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Contemporary Outdoor Lights

Sketch of the initial design

These lamps are my own design, but probably inspired by some of the work of Frank Lloyd Wright.

The posts in the corner are made from Sipo. I was originally going to make them from Spanish Cedar, but my local wood dealer didn't have any that was thick enough.  Next time....

The grilles are made from 1/4" walnut.

The angled top is made from Spanish cedar. Its lighter color is a good choice to reflect the light.

Cutting the Sepo to rough lenght

I cut the Sipo to a rough length of 30" for the posts at the front and 36" for the posts at the back. This would be long enough to accommodate a 30 degree angle for the top.  (I ended up chaning the angle to 20 degrees)

Sipo is an African wood, also known as Utile.  It has characteristics similar to the Mahogany that we get from South America, but it's less expensive. This will hold up well to the outdoor weather.

Cutting the Sipo posts

On the band saw, I cut the legs to be a little over 2" wide, with the goal of having the final legs planed to be 2" square.

Re-sawing the Walnut

I used some leftover walnut that was 8/4" thick and about 10.5" wide. 

I used the band saw to re-saw it to almost 1/2" thick so that the final planed dimension would be 1/4".

I could definitely feel the saw working. It would have been easier if I had a carbide blade. In this case I used a regular 1/2" blade that was fairly new.

Planing the walnut

I planed the walnut down to 1/4" thick and then cut it to width -- about 10" wide.

Routing slots into the walnut

Using a 3/8" spiral up-cut bit in the router, with stops attached to the ends of the router table, I routed three vertical slots into the walnut. These slots would allow the light to shine through.

Cutting tabs in the walnut

I used my dado set to cut notches in the side. This would create one more slot for the light to escape.  It would also create 3 tabs on each side that would attach to the corner posts.

You may have noticed that this grille has only two slots cut into it.  That's because I made a mistake and cut the first slot in the wrong place. I was able to recover by adjusting this design.

I purposely made two pieces like this to go onto the back of each lamp. But then I made a mistake again and forgot about this design change.  When doing the assembly, I accidentally put one of the grills with two slots onto the front of one of the lamps.   Ooops!!

Cutting a 90 degree dado

I cut 20 degree dadoes near the top of each post to hold the Spanish cedar top in place.  The angle serves two purposes: it allows the rainfall to run off the top; and it provides a nice reflective surface for the LED light to reflect outwards.

I also cut 90 degree dadoes for the bottom board. The bottom is used to hold the LED light in place.

I used blue tape on the posts to help prevent tear-out.

Installing the LED bulb into the bottom board

I cut a 1 3/4" hole in the bottom board using a Forstner bit.  It's a perfect size to hold the LED light in place.  It's held in place just with gravity.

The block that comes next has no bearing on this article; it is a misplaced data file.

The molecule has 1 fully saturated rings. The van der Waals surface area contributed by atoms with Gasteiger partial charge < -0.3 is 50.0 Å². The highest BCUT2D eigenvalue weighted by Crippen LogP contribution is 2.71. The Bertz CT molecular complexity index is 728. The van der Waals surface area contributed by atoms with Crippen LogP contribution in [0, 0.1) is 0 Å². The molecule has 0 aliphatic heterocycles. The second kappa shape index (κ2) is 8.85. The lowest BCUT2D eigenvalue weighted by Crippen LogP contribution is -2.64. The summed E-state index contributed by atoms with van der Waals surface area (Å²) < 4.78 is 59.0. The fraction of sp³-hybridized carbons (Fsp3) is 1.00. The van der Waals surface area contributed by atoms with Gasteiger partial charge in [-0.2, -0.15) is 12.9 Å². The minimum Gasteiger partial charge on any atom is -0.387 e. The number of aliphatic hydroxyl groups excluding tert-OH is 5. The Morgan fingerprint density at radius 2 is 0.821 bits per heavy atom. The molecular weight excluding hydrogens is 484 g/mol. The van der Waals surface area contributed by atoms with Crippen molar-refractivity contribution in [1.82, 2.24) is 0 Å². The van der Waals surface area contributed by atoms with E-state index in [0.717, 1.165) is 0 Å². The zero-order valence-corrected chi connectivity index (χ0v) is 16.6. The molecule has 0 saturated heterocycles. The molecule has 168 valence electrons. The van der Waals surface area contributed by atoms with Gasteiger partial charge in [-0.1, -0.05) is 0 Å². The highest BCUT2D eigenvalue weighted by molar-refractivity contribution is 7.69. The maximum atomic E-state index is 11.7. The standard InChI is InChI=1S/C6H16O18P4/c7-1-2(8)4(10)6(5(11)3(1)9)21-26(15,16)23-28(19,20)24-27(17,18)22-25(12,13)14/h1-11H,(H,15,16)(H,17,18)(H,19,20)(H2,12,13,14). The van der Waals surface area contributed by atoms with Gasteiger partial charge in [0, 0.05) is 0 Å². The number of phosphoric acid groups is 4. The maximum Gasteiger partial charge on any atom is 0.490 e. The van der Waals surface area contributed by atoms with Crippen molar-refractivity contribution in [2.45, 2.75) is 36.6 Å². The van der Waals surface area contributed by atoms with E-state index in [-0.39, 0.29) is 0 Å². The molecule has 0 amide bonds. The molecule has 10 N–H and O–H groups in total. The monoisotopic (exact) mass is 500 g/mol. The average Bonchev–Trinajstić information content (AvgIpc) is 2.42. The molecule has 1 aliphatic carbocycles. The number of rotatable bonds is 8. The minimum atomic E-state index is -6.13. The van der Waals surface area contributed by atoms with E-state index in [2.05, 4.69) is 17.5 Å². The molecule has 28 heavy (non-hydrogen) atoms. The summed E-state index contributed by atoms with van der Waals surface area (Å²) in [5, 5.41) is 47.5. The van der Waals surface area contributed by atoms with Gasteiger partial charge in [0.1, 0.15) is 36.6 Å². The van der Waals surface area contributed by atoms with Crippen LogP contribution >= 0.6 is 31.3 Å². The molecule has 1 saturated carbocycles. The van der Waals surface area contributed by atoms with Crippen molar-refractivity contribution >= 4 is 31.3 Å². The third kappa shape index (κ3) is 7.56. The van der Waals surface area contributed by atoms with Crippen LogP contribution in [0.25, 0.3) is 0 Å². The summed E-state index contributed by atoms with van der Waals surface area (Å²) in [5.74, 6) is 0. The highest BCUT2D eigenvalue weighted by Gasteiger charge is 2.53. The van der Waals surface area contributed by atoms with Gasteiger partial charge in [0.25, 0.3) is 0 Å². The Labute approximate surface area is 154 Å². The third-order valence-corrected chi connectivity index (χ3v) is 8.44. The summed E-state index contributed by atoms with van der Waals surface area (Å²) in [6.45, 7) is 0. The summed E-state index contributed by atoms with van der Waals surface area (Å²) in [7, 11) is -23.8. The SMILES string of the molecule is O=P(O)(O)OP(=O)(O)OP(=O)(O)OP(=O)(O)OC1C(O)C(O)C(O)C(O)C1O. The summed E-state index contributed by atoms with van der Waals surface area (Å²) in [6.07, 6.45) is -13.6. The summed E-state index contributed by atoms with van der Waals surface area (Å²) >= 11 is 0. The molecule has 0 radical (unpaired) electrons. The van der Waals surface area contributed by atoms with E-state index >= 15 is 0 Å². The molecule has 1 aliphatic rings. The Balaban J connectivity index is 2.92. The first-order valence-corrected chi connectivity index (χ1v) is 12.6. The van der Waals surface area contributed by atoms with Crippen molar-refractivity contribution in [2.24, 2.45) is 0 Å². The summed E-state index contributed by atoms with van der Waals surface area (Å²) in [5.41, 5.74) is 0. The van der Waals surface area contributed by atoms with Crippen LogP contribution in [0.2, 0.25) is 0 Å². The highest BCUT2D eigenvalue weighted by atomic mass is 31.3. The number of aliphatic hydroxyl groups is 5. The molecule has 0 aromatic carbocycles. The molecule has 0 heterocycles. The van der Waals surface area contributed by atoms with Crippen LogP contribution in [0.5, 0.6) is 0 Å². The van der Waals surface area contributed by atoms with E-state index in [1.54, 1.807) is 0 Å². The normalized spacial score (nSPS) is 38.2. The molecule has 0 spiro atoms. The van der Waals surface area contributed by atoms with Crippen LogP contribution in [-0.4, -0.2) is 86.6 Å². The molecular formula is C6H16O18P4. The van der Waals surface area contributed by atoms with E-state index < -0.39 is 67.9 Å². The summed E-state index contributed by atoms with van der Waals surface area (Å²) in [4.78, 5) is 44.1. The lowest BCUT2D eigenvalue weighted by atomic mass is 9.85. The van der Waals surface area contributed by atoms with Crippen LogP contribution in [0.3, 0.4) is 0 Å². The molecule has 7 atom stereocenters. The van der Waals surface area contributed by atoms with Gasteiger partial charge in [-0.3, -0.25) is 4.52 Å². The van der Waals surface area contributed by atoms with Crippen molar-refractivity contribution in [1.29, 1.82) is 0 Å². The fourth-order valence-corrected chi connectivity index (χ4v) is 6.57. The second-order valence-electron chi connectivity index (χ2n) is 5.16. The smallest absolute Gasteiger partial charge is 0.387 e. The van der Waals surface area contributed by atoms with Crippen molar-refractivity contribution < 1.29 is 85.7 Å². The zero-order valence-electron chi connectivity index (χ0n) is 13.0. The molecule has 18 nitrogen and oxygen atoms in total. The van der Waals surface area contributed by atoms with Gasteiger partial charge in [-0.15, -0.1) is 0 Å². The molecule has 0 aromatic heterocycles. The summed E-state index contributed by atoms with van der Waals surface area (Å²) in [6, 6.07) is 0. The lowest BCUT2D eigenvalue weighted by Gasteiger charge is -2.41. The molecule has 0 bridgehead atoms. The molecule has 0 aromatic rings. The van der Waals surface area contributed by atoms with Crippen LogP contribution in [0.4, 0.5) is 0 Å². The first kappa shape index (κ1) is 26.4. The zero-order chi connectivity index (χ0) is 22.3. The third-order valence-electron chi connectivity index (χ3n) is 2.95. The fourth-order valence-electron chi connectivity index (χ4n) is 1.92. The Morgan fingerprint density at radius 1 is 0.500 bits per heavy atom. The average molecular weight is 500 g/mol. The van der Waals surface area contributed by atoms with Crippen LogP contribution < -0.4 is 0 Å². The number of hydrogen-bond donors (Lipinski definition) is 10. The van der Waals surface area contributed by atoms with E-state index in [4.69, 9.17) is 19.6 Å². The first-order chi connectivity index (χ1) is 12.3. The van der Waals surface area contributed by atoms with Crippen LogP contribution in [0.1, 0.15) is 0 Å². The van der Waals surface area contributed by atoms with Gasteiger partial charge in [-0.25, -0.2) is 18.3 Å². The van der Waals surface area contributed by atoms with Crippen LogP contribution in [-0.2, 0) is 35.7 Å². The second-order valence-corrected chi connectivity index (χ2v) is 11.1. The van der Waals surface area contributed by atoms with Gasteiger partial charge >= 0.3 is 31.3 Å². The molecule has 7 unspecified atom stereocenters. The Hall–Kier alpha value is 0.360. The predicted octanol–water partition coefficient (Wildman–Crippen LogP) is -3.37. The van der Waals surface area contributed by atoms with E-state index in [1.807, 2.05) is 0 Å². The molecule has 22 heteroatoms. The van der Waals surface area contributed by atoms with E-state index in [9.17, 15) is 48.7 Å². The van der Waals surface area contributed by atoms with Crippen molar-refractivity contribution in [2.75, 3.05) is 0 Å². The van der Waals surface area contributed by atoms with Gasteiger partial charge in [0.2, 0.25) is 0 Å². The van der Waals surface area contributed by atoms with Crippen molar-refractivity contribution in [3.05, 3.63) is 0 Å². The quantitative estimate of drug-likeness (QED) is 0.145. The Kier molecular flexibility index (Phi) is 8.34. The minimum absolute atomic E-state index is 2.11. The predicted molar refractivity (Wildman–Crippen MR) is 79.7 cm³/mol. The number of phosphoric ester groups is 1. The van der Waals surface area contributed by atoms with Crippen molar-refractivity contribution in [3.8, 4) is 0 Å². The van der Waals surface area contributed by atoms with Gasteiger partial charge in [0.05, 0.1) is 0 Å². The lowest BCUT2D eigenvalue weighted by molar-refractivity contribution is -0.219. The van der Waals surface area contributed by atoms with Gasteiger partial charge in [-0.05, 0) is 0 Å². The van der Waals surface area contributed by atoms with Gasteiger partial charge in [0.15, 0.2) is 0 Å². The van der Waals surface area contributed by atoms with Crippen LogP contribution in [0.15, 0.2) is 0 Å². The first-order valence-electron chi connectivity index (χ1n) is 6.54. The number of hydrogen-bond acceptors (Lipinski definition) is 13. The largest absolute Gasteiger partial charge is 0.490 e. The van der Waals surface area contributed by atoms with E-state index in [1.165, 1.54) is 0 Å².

Scoring the acrylic sheet

I used a knife to score the acrylic sheet. This will be inserted into slots in the legs to help protect against the weather.

Routing slots for the acylic sheet

I used a 1/8" router bit to cut slots into the legs to hold the acrylic sheets.

The acrylic was 0.110" and the bit was 0.125", so it was perfect.

I ran the router on the slowest speed and was very careful because it's easy to break a router bit that is so thin.

Applying spar urethane to the inside of the walnut grilles

I applied a spar urethane to the inside of each of the grilles.  This was an important because it will be impossible to apply finish after it's assembled due to the acrylic sheets that block access to the inside of the walnut.

Routing mortises

I carefully marked the mortises for the walnut tabs using a knife and a chisel.  

Then I used the router with a 3/8" spiral up-cut bit to cut the mortises for the walnut tabs.  I cleaned up the mortises with a chisel and end up with a tight fit.

Clamping the grilles in place

It took me about 30 minutes to prepare the mortises for each side. Then I glued and clamped the walnut in place.

I was a little aggressive and left them clamped for only 30 minutes while I prepared the next side, and then removed the clamps so that I could clamp up the next side.

Then I let everything sit overnight so that the glue could cure.

Drilling holes into the legs

I am setting the lamps on top of patio stones so that the legs will not be in direct contact with the soil.

I first drilled holes into the corners of the patio stones (after marking the position of each leg).

Then I set the lamps in place and drilled a 1/4" hole up into the legs.

I used 3 1/2" 1/4" bolts that extend from the bottom of the patio stone into each leg.  There is a nut that holds the bolt in place, and it also maintains separation between the wooden leg and the patio stone.

View of the lamps installed at our entrance

The lamps are wired into the 12V landscape lighting wire that I already had in place, so that was the simplest part of this project.

I am really happy with the design and the way the light reflects off the Spanish cedar.

Photo of me and the lamp

Watch the video here!

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